ELECTRICITY APPLIED TO AGRICULTURE.
We give below a statement read at a meeting of the Geological and Polytechnic Society of the West Riding of Yorkshire, held at Halifax, on the 13th of March. As the paper shows the results of an experiment actually made, confirmatory of the theory of the action of the electric fluid always present in the atmosphere on the growth of plants brought under its direct influence, we have no doubt that it will be read with attention and satisfaction. As the modus operandi is at once simple and inexpensive, we trust that some of our readers will take an early opportunity of making practical application of the information thus afforded, as also that, actuated by a highly commendable public spirit and a desire for the diffusion of important information, they will communicate the results to their fellowcolonists through the press. Doctor Forster, of Findrassie House, near Elgin, had thrashed, weighed, and measured his electro cultured chevalier barley, and the product was the enormous quantity of 104 bushels, or thirteen quarters per acre! The tail corn was not measured, and each bushel weighed 54*lbs. The weight of the straw was 9,300 lbs. per acre. The cost of the electric apparatus is £1 per acre, which will last for twenty years. The following is the plan of a plot for a quarter of an acre :—: — Wooden pin. 55 yards. Wooden pin. o — — o The line of buried wire. ~ 8 § '* S °» a - . -mS. | 5 " ?=— f-S5 * g " 1 S. a c. s g! £o o o o>2 51 -a The line of suspended wire, -a < 1 " I- §• * n a n on I Buried wire. O O Wooden pin. 65 yards. Wooden pin. COST. s. d. Clbs. of iron wire at 4d. per lb., for buried wire 2 0 4lbs. of do. at 3d. per lb., for suspended wire 1 0 2 poles dry wood at 6d. each 10 Labour, &c. . . • 10 5 0 As the area increases, the cost diminishes rapidly. Convenient and desirable areas are for — 2 acres, 127 by 75 yds. ian acre, 73j"by33 yds. 1 ditto, 80 by 55 „ i ditto, 55 by 22 „ 3 ditto, 82i by 44 „ i ditto, 36 by 16i „ The mode in which the plot is laid out is as follows : — With a mariner's compass and measured lengths of common string, lay out the places for the wooden pegs, to which the buried wire is attached by passing through a small staple. Care must be taken to lay the length of the buried wire due north and south by com pass, and the breadth due east and west. This wire must be placed from two to three inches deep in the soil. The lines of the buried wire are then completed. The suspended wire must be attached and in contact with the buried wires at both of its ends. A wooden pin with a staple must therefore be driven in at A, and the two poles (one 14 feet and the other 15 feet) being placed by the compass due north and south, the wire is passed over them and fastened to the wooden stake, but touching likewise at this point the buried wire. The suspended wire must not be drawn too tight, otherwise the wind will break it.
The Rev. W. Thorpe remarked that the application of the electricity of the atmosphere upon a large scale for the purpose of agriculture is a discovery which, if successful (and there is every theoretical reason that it should be so), will exercise a most important influence upon its interests. Dr. Forster here has obtained more than three times the average amount of both barley and straw (4 to 5 quarters being the average, while he has 13 quarters ; and about 3,000 lbs. of straw, while he has 9,300 lbs). The condition of the air in regard to electricity has evidently a most striking influence on the rapidity of the growth of plants, rr.ost of which increase in the most extraordinary manner during thundery weather. Nitric acid, a most important element in the root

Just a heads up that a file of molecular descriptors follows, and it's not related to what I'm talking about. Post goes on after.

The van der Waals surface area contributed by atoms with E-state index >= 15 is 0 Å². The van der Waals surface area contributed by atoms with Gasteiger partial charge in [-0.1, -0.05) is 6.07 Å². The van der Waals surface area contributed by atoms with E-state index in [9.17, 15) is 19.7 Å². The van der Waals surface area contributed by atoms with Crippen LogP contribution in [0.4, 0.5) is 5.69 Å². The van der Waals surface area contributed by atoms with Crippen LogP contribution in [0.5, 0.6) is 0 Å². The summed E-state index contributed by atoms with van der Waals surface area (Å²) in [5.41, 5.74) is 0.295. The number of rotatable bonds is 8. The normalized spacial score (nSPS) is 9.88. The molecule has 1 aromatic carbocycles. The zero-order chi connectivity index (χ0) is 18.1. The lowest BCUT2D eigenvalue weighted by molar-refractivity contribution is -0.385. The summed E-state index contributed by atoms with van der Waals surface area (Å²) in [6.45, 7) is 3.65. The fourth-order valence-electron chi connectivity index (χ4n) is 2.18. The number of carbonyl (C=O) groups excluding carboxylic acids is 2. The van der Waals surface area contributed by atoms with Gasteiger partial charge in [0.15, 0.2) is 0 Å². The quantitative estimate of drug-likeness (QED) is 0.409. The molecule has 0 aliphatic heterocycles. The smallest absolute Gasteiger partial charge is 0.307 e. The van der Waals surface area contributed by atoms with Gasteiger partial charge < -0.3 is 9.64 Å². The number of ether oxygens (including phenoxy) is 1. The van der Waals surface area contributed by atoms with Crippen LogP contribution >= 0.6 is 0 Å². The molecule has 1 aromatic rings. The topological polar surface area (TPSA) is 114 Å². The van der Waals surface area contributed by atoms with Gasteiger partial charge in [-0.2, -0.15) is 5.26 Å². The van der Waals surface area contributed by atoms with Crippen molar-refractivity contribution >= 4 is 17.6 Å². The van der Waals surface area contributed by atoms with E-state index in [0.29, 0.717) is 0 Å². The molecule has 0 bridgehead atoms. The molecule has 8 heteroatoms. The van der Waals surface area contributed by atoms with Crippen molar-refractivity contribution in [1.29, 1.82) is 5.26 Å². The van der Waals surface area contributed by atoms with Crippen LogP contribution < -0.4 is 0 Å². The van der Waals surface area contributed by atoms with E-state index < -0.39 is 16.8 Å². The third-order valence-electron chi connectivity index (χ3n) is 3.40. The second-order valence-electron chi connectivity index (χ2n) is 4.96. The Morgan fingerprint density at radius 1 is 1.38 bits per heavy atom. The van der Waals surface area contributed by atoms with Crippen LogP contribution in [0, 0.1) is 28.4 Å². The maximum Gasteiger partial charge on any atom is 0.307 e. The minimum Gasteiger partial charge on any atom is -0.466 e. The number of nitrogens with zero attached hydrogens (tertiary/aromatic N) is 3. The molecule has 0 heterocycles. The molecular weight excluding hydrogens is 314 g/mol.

of plants, is formed in the atmosphere during thunder storms ; and at these periods free electricity, in considerable quantity, can be drawn from the air by flying-kites with wire strings. There is also a general electric current over the earth's surface from east to west, and both the terrestrial and aerial currents are here collected by the suspended and buried wires, and are again abstracted by the moist earth and roots, which, when wet, become conductors of electricity. The application of electricity to field culture is quite in its infancy, and probably many improvements will be discovered ; whether one or more suspended wires should be added, or galvanic troughs placed in the field to supply additional electric fluid, are yet subjects to be determined. It is unncessary to add, that the electric fluid acts as a stimulant, and therefore the usual quantity of manures must be applied. Under the direction of Mr. Gordon, the president of the Tring Agricultural Association, many of its members are trying the experiment. Mr. Mechi, at Tiptree Hall, is trying fifty acres : Mr. Briggs, at Overton, near Wakefield; Captain Newton, of Womersly Grove, are likewise about to try it upon their barley crops. One word with regard to Mr. Briggs's remedy for clover sickness. He (Mr. Thorpe) had long since proved that clover is killed by the frost, and that no manuring will ensure its continuance on "puffy soils," and these late frosts are now affording a melancholy proof of the truth of this assertion. — Observer.
Permanent link to this item
Nelson Examiner and New Zealand Chronicle, Nelson Examiner and New Zealand Chronicle, Volume IV, 8 November 1845
ELECTRICITY APPLIED TO AGRICULTURE. Nelson Examiner and New Zealand Chronicle, Volume IV, 8 November 1845
Using This Item
See our copyright guide for information on how you may use this title.